A look at some of the NFL’s most memorable trick plays
Trick plays are memorable when they work to perfection, and they’re even better when the stakes are high. Here’s a look at some of the NFL’s most successful trick plays:
MUSIC CITY MIRACLE
The Titans called the play Home Run Throw Back and practiced it at Saturday walk-throughs closed to reporters. They pulled out the play Jan. 8, 2000, against the Buffalo Bills in an AFC wild-card game. Lorenzo Neal fielded the kickoff and handed the ball to tight end Frank Wycheck, who threw a lateral back across the field to Kevin Dyson. He went up the sideline for the winning touchdown in a 22-16 victory. That play sparked the Titans’ run to their lone Super Bowl. http://www.nfl.com/videos/tennessee-titans/09000d5d81d991bc/Music-City-Miracle
MARINO’S FAKE SPIKE
Miami quarterback Dan Marino fooled everybody. Well, almost everybody on Nov. 27, 1994. The Dolphins needed a touchdown with the clock running out, and the Dolphins sprinted to line up, with Marino yelling, “Clock, clock, clock.” Marino faked spiking the ball to stop the clock , only to hit Mark Ingram with a touchdown pass for a 28-24 win.
FAKE SPIKE AND RUN
Detroit quarterback Matthew Stafford topped Marino by taking the ball in himself against Dallas on Oct. 27, 2013. With the clocking ticking down, Stafford ran toward the line of scrimmage motioning to his teammates. The instant the ball was snapped, Stafford kept it and went up and over the goal line for the TD in a 31-30 win.
Ben Roethlisberger handed the ball off, setting off a play in which wide receiver Antwaan Randle-El hit Hines Ward with a 43-yard pass. That clinched a 21-10 victory over Seattle on Feb. 5, 2006, and Ward finished as MVP.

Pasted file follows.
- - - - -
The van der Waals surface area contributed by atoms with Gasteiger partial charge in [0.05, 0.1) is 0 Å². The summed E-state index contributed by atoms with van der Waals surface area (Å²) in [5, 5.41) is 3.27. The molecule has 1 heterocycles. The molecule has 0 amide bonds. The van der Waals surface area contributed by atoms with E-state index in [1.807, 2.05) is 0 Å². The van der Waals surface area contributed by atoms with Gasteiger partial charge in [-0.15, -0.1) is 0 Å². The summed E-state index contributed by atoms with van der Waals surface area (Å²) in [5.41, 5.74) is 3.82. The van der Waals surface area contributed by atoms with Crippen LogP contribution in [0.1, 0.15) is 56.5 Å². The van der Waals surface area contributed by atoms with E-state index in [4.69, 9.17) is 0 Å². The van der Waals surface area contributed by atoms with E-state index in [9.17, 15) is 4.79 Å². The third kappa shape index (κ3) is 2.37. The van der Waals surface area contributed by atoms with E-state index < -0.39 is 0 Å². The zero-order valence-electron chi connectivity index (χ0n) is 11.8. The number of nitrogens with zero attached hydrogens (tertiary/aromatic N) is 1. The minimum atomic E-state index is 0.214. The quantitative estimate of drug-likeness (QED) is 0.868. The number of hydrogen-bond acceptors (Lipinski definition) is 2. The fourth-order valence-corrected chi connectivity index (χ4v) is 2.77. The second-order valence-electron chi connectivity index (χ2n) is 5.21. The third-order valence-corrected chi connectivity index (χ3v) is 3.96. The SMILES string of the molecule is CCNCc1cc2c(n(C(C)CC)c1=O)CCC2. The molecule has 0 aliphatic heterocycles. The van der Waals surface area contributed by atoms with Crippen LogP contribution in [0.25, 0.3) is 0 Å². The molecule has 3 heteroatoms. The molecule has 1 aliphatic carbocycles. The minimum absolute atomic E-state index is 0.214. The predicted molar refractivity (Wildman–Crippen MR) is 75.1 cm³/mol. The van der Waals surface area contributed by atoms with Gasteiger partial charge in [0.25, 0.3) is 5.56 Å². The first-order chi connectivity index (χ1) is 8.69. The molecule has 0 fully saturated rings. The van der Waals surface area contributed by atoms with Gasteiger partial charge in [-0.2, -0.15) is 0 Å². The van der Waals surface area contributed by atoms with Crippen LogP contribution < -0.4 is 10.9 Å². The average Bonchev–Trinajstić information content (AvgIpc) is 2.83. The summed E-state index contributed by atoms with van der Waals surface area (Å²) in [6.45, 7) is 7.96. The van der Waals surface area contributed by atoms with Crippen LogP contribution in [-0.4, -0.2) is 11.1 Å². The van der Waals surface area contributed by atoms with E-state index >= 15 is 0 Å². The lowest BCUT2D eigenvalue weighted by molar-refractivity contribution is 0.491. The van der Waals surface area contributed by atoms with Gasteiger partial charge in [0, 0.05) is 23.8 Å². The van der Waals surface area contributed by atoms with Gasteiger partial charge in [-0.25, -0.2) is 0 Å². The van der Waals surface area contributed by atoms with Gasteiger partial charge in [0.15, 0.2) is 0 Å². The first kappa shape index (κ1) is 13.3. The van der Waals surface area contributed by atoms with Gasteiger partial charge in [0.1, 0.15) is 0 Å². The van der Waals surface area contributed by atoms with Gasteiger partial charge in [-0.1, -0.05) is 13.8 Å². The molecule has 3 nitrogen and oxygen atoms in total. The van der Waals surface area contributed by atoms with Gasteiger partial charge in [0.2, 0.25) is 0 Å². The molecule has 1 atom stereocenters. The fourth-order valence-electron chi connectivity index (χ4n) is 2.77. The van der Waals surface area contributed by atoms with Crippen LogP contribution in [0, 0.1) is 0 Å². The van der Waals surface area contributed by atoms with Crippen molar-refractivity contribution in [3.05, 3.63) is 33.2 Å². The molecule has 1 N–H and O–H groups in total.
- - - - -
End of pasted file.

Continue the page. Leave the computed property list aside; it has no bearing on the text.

HOOK AND LADDER
The Dolphins didn’t win their 1981 divisional playoff game against Kellen Winslow and the San Diego Chargers. The pass from Don Strock to Duriel Harris, who flipped the ball to Tony Nathan with perfect timing on the hook-and-lateral for a touchdown before halftime, still stands as one of the best trick plays in league history in a classic postseason game.
In Sunday’s loss at Dallas, Kansas City’s Tyreek Hill pulled off perhaps the play of this season. On the final play of the first half, Hill caught an easy toss from Alex Smith at the Cowboys 42 and started toward the goal line with three blockers in front.
The speedy Hill motored around Orlando Scandrick at the 25, cut behind two blocks from Demarcus Robinson inside the 10 and sidestepped overpursuing linebacker Anthony Hitchens to finish the stunning TD.
Remarkably, it appeared Hill was untouched all the way, with only safety Xavier Woods getting close with an outstretched left arm. Fellow safety Byron Jones ripped off his helmet in frustration as Hill crossed the goal line.
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